Each button has an LED that lights when the sensor has detected a finger press, and dims to indicate that a ‘long’ press has been detected – useful as the screen can take half a second to respond. By default, the buttons also click but that's just irritating and was deactivated just as soon as we found our way to the appropriate option. A multi-coloured LED at the top is used to indicate charging, charged, booting and such like, but other than that all interaction is performed through the screen.
Novel design: intended for document reading and annotation
And what a screen it is. At 10.2in, 160dpi and 16 levels of grey, it excels at rendering an A4 page, ideally from a PDF file, in a clearly-readable style and becoming easier to read the better the light. If you're familiar with electronic ink, then you'll already know the joy of reading a computer screen in full daylight, if not then you'll be wondering what's the advantage over a laptop screen.
In short the screen is a joy, and the device is so slim and that one quickly starts carrying it around like a clipboard, and using it in much the same way. If you ever wanted one of those electronic pads they're always handing the captain on the Starship Enterprise then this is it. It may not have a colour screen, but everything else is here.
iRex would like you to use the DR1000S to make notes too, and provides templates for taking notes on meetings and the like. As a blank sheet of paper it works, but the slight lag on drawing makes it less comfortable than using OneNote on a tablet PC, even if the featherweight hardware is comfortable to carry. Still, if the company was serious about that level of functionality, it would surely have provided some enhanced features beyond a single-colour, single-width scribbling tool.
But perhaps not, because while the hardware is superb, the user interface is the kind of mess that can only result from engineers being let loose with icons. Luckily the functionality is limited to navigating directories and a few settings, but you wouldn't know that from the appallingly designed processes.
Slick presentation, but limited in function
Take this scenario: imagine one has finished reading a PDF document and wishes to close it and then delete it. Closing the document involves nine key presses, in the correct order switching between side and bottom buttons, deleting the same document takes another eight: get one wrong and you're back to the start. We've not seen interfacing this bad for a very long time, and with good reason. Navigation requires at least two hands, ideally three, and generates a frustration, which is only partially offset by the simplicity of the tasks one is attempting to complete.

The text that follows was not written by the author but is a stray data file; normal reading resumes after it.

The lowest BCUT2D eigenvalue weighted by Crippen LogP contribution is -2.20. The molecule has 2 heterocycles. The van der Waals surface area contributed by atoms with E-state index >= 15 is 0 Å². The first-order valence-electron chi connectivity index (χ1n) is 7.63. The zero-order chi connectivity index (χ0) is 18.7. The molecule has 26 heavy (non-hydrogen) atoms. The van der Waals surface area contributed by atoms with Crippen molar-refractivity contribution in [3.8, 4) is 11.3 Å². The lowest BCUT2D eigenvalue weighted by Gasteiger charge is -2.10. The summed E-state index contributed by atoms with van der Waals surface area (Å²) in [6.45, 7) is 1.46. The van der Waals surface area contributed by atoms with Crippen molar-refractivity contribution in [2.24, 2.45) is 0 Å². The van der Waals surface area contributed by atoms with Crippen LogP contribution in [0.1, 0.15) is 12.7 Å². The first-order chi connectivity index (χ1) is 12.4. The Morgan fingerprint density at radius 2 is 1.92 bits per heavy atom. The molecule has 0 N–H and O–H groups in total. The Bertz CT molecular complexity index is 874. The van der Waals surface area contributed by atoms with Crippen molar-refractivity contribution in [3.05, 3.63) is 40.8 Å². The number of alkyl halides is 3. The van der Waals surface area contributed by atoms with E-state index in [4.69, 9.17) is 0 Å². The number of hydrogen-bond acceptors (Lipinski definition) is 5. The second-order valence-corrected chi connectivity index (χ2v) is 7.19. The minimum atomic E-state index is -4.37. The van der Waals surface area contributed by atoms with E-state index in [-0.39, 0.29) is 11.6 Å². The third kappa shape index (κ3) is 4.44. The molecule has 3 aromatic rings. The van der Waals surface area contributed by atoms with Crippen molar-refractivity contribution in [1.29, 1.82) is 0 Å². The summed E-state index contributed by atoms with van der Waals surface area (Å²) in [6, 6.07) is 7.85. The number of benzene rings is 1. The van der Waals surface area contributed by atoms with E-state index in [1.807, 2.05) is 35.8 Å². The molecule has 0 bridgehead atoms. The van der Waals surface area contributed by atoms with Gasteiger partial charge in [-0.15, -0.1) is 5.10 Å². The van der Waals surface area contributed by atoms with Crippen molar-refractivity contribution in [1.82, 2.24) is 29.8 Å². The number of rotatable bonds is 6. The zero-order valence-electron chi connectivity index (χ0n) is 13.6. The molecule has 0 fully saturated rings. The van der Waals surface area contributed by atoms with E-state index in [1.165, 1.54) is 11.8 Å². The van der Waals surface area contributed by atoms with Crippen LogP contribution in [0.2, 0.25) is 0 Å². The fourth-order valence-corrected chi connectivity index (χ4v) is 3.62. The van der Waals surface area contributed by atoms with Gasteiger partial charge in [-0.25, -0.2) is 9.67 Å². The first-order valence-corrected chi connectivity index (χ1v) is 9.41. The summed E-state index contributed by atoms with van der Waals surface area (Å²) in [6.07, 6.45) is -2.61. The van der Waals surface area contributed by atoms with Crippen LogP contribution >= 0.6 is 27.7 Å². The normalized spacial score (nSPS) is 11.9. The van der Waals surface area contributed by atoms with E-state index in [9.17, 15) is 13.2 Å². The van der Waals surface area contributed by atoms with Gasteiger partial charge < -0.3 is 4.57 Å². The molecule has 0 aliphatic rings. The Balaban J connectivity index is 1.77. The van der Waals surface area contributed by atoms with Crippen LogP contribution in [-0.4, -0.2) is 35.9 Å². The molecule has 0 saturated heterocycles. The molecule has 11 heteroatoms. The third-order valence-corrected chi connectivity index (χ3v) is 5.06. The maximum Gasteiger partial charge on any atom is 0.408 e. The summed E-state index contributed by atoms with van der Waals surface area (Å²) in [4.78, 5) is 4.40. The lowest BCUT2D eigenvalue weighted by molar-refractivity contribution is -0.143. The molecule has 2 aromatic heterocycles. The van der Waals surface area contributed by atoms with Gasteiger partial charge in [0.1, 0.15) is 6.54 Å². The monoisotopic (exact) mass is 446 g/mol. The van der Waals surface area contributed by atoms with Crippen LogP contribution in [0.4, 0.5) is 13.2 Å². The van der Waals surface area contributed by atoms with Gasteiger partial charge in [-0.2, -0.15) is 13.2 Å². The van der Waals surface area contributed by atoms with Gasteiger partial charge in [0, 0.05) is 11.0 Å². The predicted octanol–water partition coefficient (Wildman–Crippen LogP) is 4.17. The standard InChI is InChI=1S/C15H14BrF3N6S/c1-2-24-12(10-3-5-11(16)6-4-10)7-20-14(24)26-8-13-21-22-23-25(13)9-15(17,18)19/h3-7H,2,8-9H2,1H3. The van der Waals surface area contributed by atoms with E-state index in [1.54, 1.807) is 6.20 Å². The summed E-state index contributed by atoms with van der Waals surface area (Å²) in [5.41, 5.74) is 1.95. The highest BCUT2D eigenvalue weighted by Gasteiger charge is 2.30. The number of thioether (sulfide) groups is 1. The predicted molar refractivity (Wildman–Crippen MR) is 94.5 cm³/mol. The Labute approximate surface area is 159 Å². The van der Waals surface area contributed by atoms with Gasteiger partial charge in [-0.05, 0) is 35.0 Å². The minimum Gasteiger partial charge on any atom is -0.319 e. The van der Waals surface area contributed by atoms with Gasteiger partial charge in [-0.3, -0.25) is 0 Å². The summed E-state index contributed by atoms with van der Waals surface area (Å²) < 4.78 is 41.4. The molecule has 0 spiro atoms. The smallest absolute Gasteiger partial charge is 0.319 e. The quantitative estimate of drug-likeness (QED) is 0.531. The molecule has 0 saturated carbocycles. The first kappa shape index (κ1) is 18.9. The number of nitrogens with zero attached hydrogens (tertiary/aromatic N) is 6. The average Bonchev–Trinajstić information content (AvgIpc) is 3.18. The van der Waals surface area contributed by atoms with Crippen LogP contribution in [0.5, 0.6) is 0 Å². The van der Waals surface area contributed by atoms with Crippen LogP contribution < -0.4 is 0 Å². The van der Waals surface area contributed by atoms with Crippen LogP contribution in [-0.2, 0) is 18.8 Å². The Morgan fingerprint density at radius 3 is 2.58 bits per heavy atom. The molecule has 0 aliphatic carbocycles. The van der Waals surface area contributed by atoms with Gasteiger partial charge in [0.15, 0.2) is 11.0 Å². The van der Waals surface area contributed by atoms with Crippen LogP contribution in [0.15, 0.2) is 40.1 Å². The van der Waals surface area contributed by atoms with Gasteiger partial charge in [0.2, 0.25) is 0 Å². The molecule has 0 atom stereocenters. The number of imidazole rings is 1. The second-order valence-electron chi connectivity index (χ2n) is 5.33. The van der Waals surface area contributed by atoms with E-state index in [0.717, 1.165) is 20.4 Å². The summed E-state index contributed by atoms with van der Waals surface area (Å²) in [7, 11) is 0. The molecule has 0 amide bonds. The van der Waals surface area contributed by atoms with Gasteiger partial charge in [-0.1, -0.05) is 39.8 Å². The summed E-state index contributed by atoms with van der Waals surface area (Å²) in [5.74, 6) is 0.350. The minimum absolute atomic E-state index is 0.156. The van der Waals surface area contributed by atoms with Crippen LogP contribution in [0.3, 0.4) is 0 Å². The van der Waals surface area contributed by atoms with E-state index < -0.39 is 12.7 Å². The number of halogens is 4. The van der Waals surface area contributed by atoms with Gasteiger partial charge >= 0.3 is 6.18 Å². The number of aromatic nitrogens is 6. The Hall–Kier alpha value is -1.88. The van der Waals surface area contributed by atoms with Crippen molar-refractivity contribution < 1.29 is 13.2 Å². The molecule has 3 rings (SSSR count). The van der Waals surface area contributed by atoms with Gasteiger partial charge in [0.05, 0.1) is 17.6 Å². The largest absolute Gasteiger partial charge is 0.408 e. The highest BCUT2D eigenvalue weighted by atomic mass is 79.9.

iRex need to stop taking the proverbial and slash their prices
This gadget is way too expensive, the price should be under £100 before I'd even look at such a pathetically under featured device, only 1GB, that's nothing! Even most businesses would choke at the price here, you can get a damned sweet laptop for that price, even a tablet, or a fliptop!
I bought a 'netbook' because I could see it was vastly better value than these overpriced e-ink toys.
An owner's opinion (after 3 months)
The author of this article is correct about the interface, it is bad. Really bad!
I have gotten somewhat adjusted to it's limitations after a while so that it is not quite as bad as when you first begin using the device; I guess I've just stopped trying to use the device for certain task to avoid the user inferface weaknesses.
I think the current UI is fundamentally broken, I don't think it can be "fixed". I think it would be best to completely redesign it from scratch. There is no feature of the current UI that I like. I hope an upcoming firmware release will introduce a replacement interface, but I have not heard any news that iRex is planning that.
An example of a limitation that I find completely maddenning is it's inability to easily jump to some arbitrary page number. This makes it impractical to make use of an SD card loaded with a bunch of technical reference manuals. My most common usage is not supported by the UI: I would want to open a book and go immediately to the index. even if I've never opened the book before within the reader. I might moveup and down a page or two to find the topic I'm looking for, and then jump to some arbitrary page. I have found this series of tasks so frustrating and impractical to complete that I have not even attempted my 2nd most common book task: going back to the index, and then jumping to a different arbitrary page if the first one didn't contain what I was looking for.
The hardware is great, the rendered pages are very easy to read, and I think all my complaints (I have more that are unmentioned) could be solved in firmware.
The device is really good for reading materials where you start at page one and continue forward one page at time. For now I am only loading it with materials that I intend to read that way.
The device would be killer if it could be made to behave more like a real book. It won't come close until it becomes easier to jump to an arbitrary page number.
Interesting device-- almost more of a tablet PC than an eReader
I wonder how this will stack up against the Plastic Logic document reader when it comes out. PL are being very copy about the price.
For that price, I think I'd want WiFi and a web browser!
will build something like the iphone but bigger and with 50 other extra functions..and a prettier screen with colour.. this thing has some uses but when that mooted iTablet or whatever they're going to call it comes out with full Mac Os and such, this might look a little too like a dinosaur/niche product.
nice enough but too early in this market to justify purchase..
also, i'm not a HappyAppleSlapper, i don't own a single product of theirs. I can just see better things coming and the most likely source would be the Tw@tablet.